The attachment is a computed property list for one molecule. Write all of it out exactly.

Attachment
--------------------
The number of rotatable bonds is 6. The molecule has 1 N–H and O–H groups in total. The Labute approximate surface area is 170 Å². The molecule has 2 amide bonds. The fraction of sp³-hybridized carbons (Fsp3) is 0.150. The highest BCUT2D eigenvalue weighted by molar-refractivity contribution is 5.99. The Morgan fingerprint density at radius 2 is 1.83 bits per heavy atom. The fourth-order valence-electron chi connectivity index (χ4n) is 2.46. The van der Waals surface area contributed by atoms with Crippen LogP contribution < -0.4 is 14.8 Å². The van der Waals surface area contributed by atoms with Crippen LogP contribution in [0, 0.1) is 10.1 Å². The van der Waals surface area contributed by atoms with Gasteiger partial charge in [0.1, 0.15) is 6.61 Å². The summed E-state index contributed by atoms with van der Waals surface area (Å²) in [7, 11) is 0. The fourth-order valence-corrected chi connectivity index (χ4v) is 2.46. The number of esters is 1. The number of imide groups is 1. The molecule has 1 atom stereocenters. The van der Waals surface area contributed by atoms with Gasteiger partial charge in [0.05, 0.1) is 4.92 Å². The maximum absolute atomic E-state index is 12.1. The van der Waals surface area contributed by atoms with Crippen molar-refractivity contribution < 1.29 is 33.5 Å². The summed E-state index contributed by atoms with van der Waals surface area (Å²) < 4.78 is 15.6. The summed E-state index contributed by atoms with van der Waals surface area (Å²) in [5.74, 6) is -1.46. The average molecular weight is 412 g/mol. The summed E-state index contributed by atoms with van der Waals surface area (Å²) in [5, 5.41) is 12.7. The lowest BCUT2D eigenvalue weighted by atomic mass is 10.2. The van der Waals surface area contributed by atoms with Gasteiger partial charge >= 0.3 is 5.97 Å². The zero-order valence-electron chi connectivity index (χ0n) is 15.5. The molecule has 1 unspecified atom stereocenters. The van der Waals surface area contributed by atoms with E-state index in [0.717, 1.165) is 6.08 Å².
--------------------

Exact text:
The number of rotatable bonds is 6. The molecule has 1 N–H and O–H groups in total. The Labute approximate surface area is 170 Å². The molecule has 2 amide bonds. The fraction of sp³-hybridized carbons (Fsp3) is 0.150. The highest BCUT2D eigenvalue weighted by molar-refractivity contribution is 5.99. The Morgan fingerprint density at radius 2 is 1.83 bits per heavy atom. The fourth-order valence-electron chi connectivity index (χ4n) is 2.46. The van der Waals surface area contributed by atoms with Crippen LogP contribution < -0.4 is 14.8 Å². The van der Waals surface area contributed by atoms with Crippen LogP contribution in [0, 0.1) is 10.1 Å². The van der Waals surface area contributed by atoms with Gasteiger partial charge in [0.1, 0.15) is 6.61 Å². The summed E-state index contributed by atoms with van der Waals surface area (Å²) in [7, 11) is 0. The fourth-order valence-corrected chi connectivity index (χ4v) is 2.46. The number of esters is 1. The number of imide groups is 1. The molecule has 1 atom stereocenters. The van der Waals surface area contributed by atoms with Gasteiger partial charge in [0.05, 0.1) is 4.92 Å². The maximum absolute atomic E-state index is 12.1. The van der Waals surface area contributed by atoms with Crippen molar-refractivity contribution < 1.29 is 33.5 Å². The summed E-state index contributed by atoms with van der Waals surface area (Å²) < 4.78 is 15.6. The summed E-state index contributed by atoms with van der Waals surface area (Å²) in [5.74, 6) is -1.46. The average molecular weight is 412 g/mol. The summed E-state index contributed by atoms with van der Waals surface area (Å²) in [5, 5.41) is 12.7. The lowest BCUT2D eigenvalue weighted by atomic mass is 10.2. The van der Waals surface area contributed by atoms with Gasteiger partial charge >= 0.3 is 5.97 Å². The zero-order valence-electron chi connectivity index (χ0n) is 15.5. The molecule has 1 unspecified atom stereocenters. The van der Waals surface area contributed by atoms with E-state index in [0.717, 1.165) is 6.08 Å².